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Power G

A versatile running attack is New Mexico Stateís strength,but itís the Power-G that helps open things up.
by: Barney Cotton
Offensive Coordinator, New Mexico State University
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First and foremost, our offensive philosophy at New Mexico State is to be a physical football team. We believe in running the ball with a mix of power and option, along with a play-action oriented passing game. Our intent is to make a defense defend the entire field, keeping them off balance, while we control the clock, and, most importantly, score points.

An important component of our power package is the Power-G. We feel this is a play for all downs, equally effective as a hammer play in short-yardage or goal line situations as it is versus nickel defenses.

The basic rules for the Power-G are as follows:

1. Double or combo the first defender inside the TE. The combo is responsible for the first defender, the gap inside the defender, to the backside LB;

2. The FB will kick out the man over the TE;

3. The backside G will pull for the play side LB.

The backfield action has:

1. The FB aiming at the outside hip of the play side G to ensure a good kick out angle;

2. The I-Back taking a counter step aiming at the inside hip of the of G, then aiming at
the outside hip of the play side G, taking the hand-off over the top;
3. The QB opening a one-half turn away from the call and taking the ball deep to the I-Back and then carrying out the boot fake.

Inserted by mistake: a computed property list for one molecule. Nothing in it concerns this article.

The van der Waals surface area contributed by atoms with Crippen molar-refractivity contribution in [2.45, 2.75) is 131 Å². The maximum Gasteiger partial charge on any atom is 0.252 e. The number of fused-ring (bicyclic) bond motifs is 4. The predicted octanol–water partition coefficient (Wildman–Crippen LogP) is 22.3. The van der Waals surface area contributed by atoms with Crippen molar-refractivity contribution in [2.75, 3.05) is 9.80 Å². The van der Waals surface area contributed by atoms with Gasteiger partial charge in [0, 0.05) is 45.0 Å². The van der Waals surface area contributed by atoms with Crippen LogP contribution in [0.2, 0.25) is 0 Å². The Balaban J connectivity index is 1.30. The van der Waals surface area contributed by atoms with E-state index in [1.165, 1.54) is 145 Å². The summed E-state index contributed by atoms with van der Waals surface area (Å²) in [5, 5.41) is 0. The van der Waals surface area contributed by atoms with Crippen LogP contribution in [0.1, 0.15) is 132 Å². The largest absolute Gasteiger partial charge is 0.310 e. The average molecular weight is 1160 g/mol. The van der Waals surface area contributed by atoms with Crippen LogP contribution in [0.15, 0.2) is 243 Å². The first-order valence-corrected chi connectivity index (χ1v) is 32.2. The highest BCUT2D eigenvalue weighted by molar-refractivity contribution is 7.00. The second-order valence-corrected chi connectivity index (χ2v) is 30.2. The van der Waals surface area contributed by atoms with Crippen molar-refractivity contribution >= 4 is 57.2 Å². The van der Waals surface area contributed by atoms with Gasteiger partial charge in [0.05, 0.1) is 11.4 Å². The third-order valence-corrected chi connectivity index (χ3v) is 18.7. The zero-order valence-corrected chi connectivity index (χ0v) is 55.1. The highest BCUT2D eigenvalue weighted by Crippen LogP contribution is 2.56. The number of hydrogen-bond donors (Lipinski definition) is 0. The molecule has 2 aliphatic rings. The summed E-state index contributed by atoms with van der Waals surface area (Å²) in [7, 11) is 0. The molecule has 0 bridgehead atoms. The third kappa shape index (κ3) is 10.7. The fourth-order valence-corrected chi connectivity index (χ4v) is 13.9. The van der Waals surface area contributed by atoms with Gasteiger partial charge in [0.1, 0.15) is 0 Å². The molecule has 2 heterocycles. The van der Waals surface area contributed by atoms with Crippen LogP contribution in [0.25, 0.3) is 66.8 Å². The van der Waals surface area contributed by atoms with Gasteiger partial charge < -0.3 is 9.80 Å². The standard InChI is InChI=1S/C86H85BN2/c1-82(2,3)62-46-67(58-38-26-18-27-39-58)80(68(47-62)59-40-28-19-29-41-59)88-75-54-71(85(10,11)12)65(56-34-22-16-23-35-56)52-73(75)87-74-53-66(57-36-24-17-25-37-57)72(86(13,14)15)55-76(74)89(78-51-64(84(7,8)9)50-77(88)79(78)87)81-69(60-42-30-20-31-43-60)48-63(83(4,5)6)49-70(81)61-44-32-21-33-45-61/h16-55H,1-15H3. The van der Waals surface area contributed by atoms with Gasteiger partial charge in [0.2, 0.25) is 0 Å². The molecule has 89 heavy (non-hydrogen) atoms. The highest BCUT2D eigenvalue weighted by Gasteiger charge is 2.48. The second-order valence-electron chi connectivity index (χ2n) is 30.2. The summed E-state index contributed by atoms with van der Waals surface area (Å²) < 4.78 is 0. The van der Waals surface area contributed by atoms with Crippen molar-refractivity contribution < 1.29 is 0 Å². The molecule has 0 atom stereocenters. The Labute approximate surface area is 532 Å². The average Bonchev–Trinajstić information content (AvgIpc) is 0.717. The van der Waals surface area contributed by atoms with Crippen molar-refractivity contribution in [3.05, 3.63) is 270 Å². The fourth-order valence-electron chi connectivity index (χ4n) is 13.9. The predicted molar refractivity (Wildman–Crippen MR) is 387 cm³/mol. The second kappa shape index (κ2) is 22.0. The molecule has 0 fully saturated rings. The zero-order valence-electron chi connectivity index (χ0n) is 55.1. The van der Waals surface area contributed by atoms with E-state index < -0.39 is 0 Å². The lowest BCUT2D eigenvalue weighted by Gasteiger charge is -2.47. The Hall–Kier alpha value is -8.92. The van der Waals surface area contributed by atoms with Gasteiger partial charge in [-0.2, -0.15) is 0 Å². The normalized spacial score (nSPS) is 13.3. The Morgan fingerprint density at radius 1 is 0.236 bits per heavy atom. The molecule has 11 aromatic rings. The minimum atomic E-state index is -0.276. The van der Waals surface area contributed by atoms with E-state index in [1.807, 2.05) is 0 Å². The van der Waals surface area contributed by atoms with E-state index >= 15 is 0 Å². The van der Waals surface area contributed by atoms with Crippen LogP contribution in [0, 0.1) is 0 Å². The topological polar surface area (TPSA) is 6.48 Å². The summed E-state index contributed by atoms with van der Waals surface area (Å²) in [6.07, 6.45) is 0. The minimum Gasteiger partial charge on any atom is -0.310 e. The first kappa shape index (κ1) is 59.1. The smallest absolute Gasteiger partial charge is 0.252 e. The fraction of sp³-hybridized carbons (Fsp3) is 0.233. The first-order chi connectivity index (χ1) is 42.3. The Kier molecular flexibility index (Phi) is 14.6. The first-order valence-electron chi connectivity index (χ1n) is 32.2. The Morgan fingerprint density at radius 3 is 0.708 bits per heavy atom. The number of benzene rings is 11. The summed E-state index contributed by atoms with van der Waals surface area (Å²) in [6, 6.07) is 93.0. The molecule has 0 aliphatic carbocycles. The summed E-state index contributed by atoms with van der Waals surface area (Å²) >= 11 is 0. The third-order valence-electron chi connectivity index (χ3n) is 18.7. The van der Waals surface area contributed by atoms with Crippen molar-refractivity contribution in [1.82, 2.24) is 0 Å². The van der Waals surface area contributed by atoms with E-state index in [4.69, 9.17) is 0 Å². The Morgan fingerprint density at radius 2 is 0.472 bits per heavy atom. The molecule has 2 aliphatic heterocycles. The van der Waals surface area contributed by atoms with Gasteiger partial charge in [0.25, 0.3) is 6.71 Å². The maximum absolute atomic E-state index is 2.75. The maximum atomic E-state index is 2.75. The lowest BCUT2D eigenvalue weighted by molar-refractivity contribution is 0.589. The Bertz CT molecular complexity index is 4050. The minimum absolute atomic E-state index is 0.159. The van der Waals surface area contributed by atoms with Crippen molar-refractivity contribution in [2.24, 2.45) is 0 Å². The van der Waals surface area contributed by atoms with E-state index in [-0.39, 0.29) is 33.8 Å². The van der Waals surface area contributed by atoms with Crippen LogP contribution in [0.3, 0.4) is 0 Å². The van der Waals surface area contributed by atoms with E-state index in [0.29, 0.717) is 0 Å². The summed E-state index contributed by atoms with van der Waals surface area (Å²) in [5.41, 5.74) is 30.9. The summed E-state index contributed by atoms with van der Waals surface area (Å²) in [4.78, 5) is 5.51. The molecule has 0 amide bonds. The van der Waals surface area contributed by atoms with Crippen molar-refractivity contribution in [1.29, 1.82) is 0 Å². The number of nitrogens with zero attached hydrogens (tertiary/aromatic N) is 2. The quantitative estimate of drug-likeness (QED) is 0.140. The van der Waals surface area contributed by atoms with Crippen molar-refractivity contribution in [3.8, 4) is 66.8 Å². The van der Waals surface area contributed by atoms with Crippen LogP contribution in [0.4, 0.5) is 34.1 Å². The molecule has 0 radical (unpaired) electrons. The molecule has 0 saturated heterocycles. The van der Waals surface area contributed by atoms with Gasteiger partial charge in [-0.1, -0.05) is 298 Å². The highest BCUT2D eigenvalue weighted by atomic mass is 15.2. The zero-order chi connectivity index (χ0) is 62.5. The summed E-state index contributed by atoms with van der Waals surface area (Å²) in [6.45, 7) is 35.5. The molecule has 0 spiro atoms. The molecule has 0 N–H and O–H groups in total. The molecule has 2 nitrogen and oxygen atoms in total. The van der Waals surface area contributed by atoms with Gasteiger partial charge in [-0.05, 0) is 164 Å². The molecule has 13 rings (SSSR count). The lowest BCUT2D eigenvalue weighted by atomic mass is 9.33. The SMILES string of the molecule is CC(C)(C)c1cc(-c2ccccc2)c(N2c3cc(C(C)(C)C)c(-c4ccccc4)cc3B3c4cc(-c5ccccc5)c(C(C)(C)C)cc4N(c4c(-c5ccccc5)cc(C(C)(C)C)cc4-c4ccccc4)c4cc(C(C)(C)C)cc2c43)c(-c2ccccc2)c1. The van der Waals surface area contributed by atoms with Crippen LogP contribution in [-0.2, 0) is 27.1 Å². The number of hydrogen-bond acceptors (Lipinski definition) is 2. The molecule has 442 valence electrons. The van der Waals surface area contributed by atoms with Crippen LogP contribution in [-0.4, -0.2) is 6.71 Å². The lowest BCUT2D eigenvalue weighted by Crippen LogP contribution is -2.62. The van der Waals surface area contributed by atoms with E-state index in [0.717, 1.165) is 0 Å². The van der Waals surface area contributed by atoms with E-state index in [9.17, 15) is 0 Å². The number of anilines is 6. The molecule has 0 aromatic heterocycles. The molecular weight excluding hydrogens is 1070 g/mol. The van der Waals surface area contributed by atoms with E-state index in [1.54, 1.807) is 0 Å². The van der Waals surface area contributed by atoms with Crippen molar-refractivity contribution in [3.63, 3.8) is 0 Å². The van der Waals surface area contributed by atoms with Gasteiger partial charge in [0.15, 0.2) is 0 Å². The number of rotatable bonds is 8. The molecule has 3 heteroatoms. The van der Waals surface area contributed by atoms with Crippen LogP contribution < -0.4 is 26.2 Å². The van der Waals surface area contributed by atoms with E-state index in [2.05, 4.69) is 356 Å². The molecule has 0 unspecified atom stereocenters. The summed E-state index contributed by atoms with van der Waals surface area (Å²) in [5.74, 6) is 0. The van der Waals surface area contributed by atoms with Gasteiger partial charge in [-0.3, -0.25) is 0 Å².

First, the Power-G will be shown versus the under front: (See Diagram 1)

Diagram 1

The combo occurs on the 5 technique with the FB kicking out the Sam LB. The combo is responsible for the 5 technique, the B gap, to the backside LB. The center must block the back calling down the playside G to cover for him. The pulling G is responsible for the playside LB. The backside T pulls to overtake the 3 technique to protect the A and B gaps with the center, then hinges to give added protection to the QB and the exchange point. The WRs are very critical in the overall blocking scheme. They must account for the 8th and 9th tacklers. An advantage to utilizing the Power-G versus the under package is that the FB will kick a stand-up defender.

Versus the 4-4, the blocking scheme is: (See Diagram 2)

Diagram 2

The combo now occurs over the playside G and it is responsible for the DT, the A gap, to the backside LB. With the T uncovered and with the TE covered head up, the TE releases outside for the first defender inside out.

Against a traditional 4-3 front, the blocking scheme is: (See Diagram 3)

Diagram 3

The combo is responsible for the 3 technique, the A gap, to the backside LB leaving the Mike LB for the puller. With the T uncovered and with a 9 technique over the TE, the TE will head bob to the outside and release inside the 9 technique for the Sam LB.

The Power-G is a very effective play versus goal line defenses. The following shows the play versus a 6-2 goal line defense. (See Diagram 4)

Diagram 4

The Power-G shows its versatility when run out of the shotgun in a no TE set. (See Diagram 5)

Diagram 5

In third and long, the situation enhances the ability of the FB to get a kick out on the DE. In the split back alignment, the I-Back follows a natural course behind the pulling G after an up field step with his off foot.

For offenses that have a dominant blocker at the TE position, the blocking scheme may be changed to accommodate that advantage. When the playside T is uncovered, the TE bases the man on exchanging responsibilities with the FB. (See Diagrams 6 & 7)

Diagram 6

Diagram 7
For the Power-G to be effective, the double or the combo must achieve a great push at the LOS. This will allow the puller to hug the LOS and lead the I-Back into the hole and give the FB an effective course for his kick out.

The Power-G is our hammer play at NMSU. We use it because it is a man-blocked play that allows for a double or combo at the point of attack. Also, it provides a better match-up with the pulling G on the playside LB than does the isolation play.


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